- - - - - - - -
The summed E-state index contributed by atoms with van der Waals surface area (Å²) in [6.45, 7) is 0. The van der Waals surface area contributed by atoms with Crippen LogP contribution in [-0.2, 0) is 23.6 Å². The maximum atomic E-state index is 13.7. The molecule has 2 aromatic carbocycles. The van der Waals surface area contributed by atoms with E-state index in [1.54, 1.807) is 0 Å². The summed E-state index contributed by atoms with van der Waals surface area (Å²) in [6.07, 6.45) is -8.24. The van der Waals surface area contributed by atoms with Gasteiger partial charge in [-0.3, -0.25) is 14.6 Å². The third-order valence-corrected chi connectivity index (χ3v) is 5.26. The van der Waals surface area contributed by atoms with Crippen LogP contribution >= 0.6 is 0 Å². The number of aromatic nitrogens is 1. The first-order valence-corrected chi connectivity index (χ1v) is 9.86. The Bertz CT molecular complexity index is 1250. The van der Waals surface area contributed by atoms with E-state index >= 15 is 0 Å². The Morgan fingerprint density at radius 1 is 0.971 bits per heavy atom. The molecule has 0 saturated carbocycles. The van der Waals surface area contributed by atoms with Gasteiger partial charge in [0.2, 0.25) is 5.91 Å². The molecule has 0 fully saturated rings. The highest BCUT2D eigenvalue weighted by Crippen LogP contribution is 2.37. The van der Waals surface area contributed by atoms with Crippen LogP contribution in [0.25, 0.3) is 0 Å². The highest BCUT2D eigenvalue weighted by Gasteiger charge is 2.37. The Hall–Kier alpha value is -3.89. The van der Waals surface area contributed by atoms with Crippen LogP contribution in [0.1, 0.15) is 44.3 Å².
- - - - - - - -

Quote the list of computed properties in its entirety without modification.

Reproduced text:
The summed E-state index contributed by atoms with van der Waals surface area (Å²) in [6.45, 7) is 0. The van der Waals surface area contributed by atoms with Crippen LogP contribution in [-0.2, 0) is 23.6 Å². The maximum atomic E-state index is 13.7. The molecule has 2 aromatic carbocycles. The van der Waals surface area contributed by atoms with E-state index in [1.54, 1.807) is 0 Å². The summed E-state index contributed by atoms with van der Waals surface area (Å²) in [6.07, 6.45) is -8.24. The van der Waals surface area contributed by atoms with Gasteiger partial charge in [-0.3, -0.25) is 14.6 Å². The third-order valence-corrected chi connectivity index (χ3v) is 5.26. The van der Waals surface area contributed by atoms with Crippen LogP contribution >= 0.6 is 0 Å². The number of aromatic nitrogens is 1. The first-order valence-corrected chi connectivity index (χ1v) is 9.86. The Bertz CT molecular complexity index is 1250. The van der Waals surface area contributed by atoms with E-state index >= 15 is 0 Å². The Morgan fingerprint density at radius 1 is 0.971 bits per heavy atom. The molecule has 0 saturated carbocycles. The van der Waals surface area contributed by atoms with Gasteiger partial charge in [0.2, 0.25) is 5.91 Å². The molecule has 0 fully saturated rings. The highest BCUT2D eigenvalue weighted by Crippen LogP contribution is 2.37. The van der Waals surface area contributed by atoms with Crippen LogP contribution in [0.25, 0.3) is 0 Å². The highest BCUT2D eigenvalue weighted by Gasteiger charge is 2.37. The Hall–Kier alpha value is -3.89. The van der Waals surface area contributed by atoms with Crippen LogP contribution in [0.1, 0.15) is 44.3 Å².